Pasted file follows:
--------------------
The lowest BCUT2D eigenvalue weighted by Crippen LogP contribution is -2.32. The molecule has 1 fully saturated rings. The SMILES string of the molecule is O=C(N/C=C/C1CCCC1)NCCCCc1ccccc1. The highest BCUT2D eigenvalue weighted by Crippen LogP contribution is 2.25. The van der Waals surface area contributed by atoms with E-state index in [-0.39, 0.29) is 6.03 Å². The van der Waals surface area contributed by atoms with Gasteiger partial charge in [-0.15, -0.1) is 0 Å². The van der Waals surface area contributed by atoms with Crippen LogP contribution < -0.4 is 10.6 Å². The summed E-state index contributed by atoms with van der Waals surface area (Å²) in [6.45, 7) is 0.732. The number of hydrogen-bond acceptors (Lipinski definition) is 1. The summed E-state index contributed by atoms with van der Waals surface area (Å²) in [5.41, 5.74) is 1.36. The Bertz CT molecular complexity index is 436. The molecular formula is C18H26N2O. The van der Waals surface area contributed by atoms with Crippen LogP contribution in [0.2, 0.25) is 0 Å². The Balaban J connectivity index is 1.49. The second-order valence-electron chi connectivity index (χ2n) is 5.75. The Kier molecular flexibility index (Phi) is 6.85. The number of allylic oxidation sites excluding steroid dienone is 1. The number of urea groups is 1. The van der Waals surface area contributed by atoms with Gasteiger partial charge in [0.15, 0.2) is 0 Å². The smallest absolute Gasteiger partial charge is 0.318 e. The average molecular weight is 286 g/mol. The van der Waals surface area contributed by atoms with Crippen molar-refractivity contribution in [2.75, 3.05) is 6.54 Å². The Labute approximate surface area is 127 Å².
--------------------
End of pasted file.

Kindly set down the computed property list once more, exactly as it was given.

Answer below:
The lowest BCUT2D eigenvalue weighted by Crippen LogP contribution is -2.32. The molecule has 1 fully saturated rings. The SMILES string of the molecule is O=C(N/C=C/C1CCCC1)NCCCCc1ccccc1. The highest BCUT2D eigenvalue weighted by Crippen LogP contribution is 2.25. The van der Waals surface area contributed by atoms with E-state index in [-0.39, 0.29) is 6.03 Å². The van der Waals surface area contributed by atoms with Gasteiger partial charge in [-0.15, -0.1) is 0 Å². The van der Waals surface area contributed by atoms with Crippen LogP contribution < -0.4 is 10.6 Å². The summed E-state index contributed by atoms with van der Waals surface area (Å²) in [6.45, 7) is 0.732. The number of hydrogen-bond acceptors (Lipinski definition) is 1. The summed E-state index contributed by atoms with van der Waals surface area (Å²) in [5.41, 5.74) is 1.36. The Bertz CT molecular complexity index is 436. The molecular formula is C18H26N2O. The van der Waals surface area contributed by atoms with Crippen LogP contribution in [0.2, 0.25) is 0 Å². The Balaban J connectivity index is 1.49. The second-order valence-electron chi connectivity index (χ2n) is 5.75. The Kier molecular flexibility index (Phi) is 6.85. The number of allylic oxidation sites excluding steroid dienone is 1. The number of urea groups is 1. The van der Waals surface area contributed by atoms with Gasteiger partial charge in [0.15, 0.2) is 0 Å². The smallest absolute Gasteiger partial charge is 0.318 e. The average molecular weight is 286 g/mol. The van der Waals surface area contributed by atoms with Crippen molar-refractivity contribution in [2.75, 3.05) is 6.54 Å². The Labute approximate surface area is 127 Å².